United States: Department of Justice, Antitrust Division

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United States v Halliburton: merger enforcement cooperation at its best

For many years, officials at the Antitrust Division of the US Department of Justice have credited international cooperation with enhancing the effectiveness and efficiency of our enforcement efforts. In this same publication one year ago, we highlighted the importance of recent case cooperation with Brazil, Canada and Mexico, and detailed how engagement with each had helped to improve the efficiency of our investigative process and prevented conflicting outcomes.1 This year proves to be no different. In the past year alone, the Antitrust Division has cooperated with 16 different competition agencies on almost 30 different matters. We are cooperating more deeply and more often, so much so that case cooperation with other jurisdictions plays a role in up to 25 per cent of our merger challenges.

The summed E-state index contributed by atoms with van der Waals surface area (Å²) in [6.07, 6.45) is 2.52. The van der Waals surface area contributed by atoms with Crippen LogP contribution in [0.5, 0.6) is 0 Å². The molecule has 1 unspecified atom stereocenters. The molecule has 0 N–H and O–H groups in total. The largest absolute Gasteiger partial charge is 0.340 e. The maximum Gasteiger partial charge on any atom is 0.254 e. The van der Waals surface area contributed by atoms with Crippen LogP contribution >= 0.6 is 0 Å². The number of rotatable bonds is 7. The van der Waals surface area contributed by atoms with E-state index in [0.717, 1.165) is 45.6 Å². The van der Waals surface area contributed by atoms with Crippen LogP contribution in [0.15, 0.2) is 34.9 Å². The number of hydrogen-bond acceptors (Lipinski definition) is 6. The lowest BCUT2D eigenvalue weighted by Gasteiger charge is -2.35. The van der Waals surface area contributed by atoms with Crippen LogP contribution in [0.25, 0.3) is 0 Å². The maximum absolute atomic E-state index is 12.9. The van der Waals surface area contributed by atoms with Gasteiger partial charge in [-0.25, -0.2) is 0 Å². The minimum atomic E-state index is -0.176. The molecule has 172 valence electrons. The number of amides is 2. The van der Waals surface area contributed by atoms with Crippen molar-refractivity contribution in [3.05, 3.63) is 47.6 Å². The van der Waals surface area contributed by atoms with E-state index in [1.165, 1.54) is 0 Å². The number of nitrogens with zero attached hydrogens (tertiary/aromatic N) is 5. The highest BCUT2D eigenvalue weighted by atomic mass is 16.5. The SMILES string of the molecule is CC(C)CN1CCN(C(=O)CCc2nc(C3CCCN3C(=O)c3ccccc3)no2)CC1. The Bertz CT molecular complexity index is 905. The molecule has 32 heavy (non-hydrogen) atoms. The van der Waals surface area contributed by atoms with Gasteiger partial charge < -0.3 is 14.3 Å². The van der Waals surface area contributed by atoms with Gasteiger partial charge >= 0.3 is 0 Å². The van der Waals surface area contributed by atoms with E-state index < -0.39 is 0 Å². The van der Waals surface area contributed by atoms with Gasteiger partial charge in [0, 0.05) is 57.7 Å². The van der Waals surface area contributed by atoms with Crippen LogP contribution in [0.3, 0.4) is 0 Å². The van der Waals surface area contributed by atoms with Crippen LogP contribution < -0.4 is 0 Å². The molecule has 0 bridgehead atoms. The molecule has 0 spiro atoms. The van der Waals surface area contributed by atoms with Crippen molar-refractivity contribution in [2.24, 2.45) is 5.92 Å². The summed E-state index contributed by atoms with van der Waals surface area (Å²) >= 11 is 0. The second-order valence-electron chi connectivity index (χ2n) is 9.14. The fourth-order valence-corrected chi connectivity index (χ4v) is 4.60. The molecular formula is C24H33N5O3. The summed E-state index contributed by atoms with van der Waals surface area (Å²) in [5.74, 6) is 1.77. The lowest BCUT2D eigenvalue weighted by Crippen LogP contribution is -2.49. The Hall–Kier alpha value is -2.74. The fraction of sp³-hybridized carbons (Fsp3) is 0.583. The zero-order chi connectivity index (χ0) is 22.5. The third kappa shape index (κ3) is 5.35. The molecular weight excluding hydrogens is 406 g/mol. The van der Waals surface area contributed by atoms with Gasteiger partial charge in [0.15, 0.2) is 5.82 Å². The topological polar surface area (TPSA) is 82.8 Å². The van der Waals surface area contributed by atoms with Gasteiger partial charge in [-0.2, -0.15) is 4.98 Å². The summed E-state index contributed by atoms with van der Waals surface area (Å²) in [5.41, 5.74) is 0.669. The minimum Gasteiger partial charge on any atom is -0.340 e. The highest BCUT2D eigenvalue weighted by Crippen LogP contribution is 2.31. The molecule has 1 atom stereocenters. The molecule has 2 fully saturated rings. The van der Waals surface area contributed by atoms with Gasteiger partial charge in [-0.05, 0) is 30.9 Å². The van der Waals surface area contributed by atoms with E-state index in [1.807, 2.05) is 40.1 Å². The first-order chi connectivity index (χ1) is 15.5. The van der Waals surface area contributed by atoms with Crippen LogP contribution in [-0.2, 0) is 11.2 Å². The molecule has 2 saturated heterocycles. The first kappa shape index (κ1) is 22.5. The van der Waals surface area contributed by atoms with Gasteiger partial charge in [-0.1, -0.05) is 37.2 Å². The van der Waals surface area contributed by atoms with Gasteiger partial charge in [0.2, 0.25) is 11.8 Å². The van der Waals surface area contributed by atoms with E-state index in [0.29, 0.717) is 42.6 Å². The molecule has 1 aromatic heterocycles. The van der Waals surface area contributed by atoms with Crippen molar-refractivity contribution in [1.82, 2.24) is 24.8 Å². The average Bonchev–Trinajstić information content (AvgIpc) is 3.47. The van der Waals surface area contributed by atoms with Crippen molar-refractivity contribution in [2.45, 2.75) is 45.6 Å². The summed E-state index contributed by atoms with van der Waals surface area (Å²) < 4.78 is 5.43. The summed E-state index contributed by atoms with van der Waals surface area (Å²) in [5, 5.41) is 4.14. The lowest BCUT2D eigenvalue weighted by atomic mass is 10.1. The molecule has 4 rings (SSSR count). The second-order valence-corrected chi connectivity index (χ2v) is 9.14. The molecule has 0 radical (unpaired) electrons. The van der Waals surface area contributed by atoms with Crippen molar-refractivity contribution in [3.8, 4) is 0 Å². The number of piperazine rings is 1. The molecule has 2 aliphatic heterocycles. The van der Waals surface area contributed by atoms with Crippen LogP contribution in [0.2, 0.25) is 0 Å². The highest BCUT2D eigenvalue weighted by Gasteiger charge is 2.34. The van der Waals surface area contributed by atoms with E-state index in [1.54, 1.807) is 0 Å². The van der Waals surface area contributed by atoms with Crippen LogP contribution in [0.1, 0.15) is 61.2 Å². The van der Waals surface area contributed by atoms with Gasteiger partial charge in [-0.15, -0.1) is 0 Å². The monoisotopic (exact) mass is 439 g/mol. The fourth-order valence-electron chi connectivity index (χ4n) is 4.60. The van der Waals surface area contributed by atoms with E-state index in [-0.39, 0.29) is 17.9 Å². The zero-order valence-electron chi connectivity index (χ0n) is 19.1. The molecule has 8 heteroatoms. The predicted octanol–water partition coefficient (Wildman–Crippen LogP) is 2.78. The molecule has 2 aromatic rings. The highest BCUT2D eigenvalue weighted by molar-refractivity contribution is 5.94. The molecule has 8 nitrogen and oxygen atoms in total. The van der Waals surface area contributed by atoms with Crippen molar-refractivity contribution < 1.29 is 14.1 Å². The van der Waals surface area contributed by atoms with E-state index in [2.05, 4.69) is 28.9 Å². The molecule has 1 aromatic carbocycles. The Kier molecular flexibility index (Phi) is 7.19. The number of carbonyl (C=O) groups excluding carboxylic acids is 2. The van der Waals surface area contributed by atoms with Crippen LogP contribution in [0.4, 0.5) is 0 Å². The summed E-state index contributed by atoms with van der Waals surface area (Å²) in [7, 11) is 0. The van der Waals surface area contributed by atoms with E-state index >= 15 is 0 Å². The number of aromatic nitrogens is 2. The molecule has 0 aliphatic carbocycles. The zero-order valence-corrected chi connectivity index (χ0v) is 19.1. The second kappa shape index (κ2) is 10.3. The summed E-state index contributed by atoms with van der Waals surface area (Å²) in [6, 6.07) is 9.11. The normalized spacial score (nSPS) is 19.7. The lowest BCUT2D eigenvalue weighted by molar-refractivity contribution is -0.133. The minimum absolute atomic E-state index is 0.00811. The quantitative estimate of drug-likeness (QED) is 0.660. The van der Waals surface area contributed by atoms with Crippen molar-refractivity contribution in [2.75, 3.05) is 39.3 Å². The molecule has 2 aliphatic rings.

In one notable case involving Halliburton’s proposed acquisition of rival Baker Hughes, the Antitrust Division’s case team engaged in extensive case cooperation with nine competition enforcement agencies, including four agencies located in the Americas. The proposed merger would have combined two of the three largest globally integrated oilfield service providers in the world. The unprecedented breadth and scope of the competitive overlaps and antitrust issues presented in this US$34.6 billion transaction were complicated by the differing timetables of the reviewing agencies, necessitating close and frequent cooperation. Over the course of the investigation, the Antitrust Division engaged in close to 100 separate case cooperation calls with international counterparts, representing hundreds of hours of manpower, and also spent several hours meeting in person with international counterparts. Given the complexity and large number of the product and geographic markets involved, as well as the complex worldwide remedies being offered by the parties, the frequent calls and meetings provided opportunities for case teams to share ideas and test theories. As the investigations progressed, the communications helped to facilitate an understanding of how remedies would need to be global in scope in order to be effective.